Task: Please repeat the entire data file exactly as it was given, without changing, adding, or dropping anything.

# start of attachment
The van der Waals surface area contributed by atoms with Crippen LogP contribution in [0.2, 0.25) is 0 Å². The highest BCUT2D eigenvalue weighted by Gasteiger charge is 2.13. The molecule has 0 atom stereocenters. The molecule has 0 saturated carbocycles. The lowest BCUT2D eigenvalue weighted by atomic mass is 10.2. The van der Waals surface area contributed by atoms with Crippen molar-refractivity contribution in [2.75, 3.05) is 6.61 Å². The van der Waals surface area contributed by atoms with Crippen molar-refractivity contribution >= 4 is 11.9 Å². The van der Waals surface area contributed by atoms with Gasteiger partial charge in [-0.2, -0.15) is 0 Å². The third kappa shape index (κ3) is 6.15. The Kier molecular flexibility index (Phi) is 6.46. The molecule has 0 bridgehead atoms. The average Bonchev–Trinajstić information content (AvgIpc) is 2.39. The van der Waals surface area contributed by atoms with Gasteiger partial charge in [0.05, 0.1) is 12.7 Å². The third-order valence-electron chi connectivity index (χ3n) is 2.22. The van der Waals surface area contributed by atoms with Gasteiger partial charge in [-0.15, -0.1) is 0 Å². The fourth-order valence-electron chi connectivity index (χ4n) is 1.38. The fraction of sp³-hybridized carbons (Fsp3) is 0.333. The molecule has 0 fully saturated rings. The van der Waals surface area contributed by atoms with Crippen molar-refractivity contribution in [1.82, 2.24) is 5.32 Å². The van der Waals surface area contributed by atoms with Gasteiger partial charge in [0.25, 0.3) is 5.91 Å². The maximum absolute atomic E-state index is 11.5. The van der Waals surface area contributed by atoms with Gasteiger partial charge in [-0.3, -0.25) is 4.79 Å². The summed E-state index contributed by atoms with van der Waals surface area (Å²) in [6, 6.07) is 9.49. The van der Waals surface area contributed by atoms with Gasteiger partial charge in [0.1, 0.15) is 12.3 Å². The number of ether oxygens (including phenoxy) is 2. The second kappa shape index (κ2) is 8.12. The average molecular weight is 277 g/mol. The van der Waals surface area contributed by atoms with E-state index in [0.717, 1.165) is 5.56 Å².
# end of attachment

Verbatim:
The van der Waals surface area contributed by atoms with Crippen LogP contribution in [0.2, 0.25) is 0 Å². The highest BCUT2D eigenvalue weighted by Gasteiger charge is 2.13. The molecule has 0 atom stereocenters. The molecule has 0 saturated carbocycles. The lowest BCUT2D eigenvalue weighted by atomic mass is 10.2. The van der Waals surface area contributed by atoms with Crippen molar-refractivity contribution in [2.75, 3.05) is 6.61 Å². The van der Waals surface area contributed by atoms with Crippen molar-refractivity contribution >= 4 is 11.9 Å². The van der Waals surface area contributed by atoms with Gasteiger partial charge in [-0.2, -0.15) is 0 Å². The third kappa shape index (κ3) is 6.15. The Kier molecular flexibility index (Phi) is 6.46. The molecule has 0 bridgehead atoms. The average Bonchev–Trinajstić information content (AvgIpc) is 2.39. The van der Waals surface area contributed by atoms with Gasteiger partial charge in [0.05, 0.1) is 12.7 Å². The third-order valence-electron chi connectivity index (χ3n) is 2.22. The van der Waals surface area contributed by atoms with Gasteiger partial charge in [-0.15, -0.1) is 0 Å². The fourth-order valence-electron chi connectivity index (χ4n) is 1.38. The fraction of sp³-hybridized carbons (Fsp3) is 0.333. The molecule has 0 fully saturated rings. The van der Waals surface area contributed by atoms with Crippen molar-refractivity contribution in [1.82, 2.24) is 5.32 Å². The van der Waals surface area contributed by atoms with Gasteiger partial charge in [0.25, 0.3) is 5.91 Å². The maximum absolute atomic E-state index is 11.5. The van der Waals surface area contributed by atoms with Gasteiger partial charge in [-0.3, -0.25) is 4.79 Å². The summed E-state index contributed by atoms with van der Waals surface area (Å²) in [6, 6.07) is 9.49. The van der Waals surface area contributed by atoms with Gasteiger partial charge in [0.1, 0.15) is 12.3 Å². The number of ether oxygens (including phenoxy) is 2. The second kappa shape index (κ2) is 8.12. The average molecular weight is 277 g/mol. The van der Waals surface area contributed by atoms with E-state index in [0.717, 1.165) is 5.56 Å².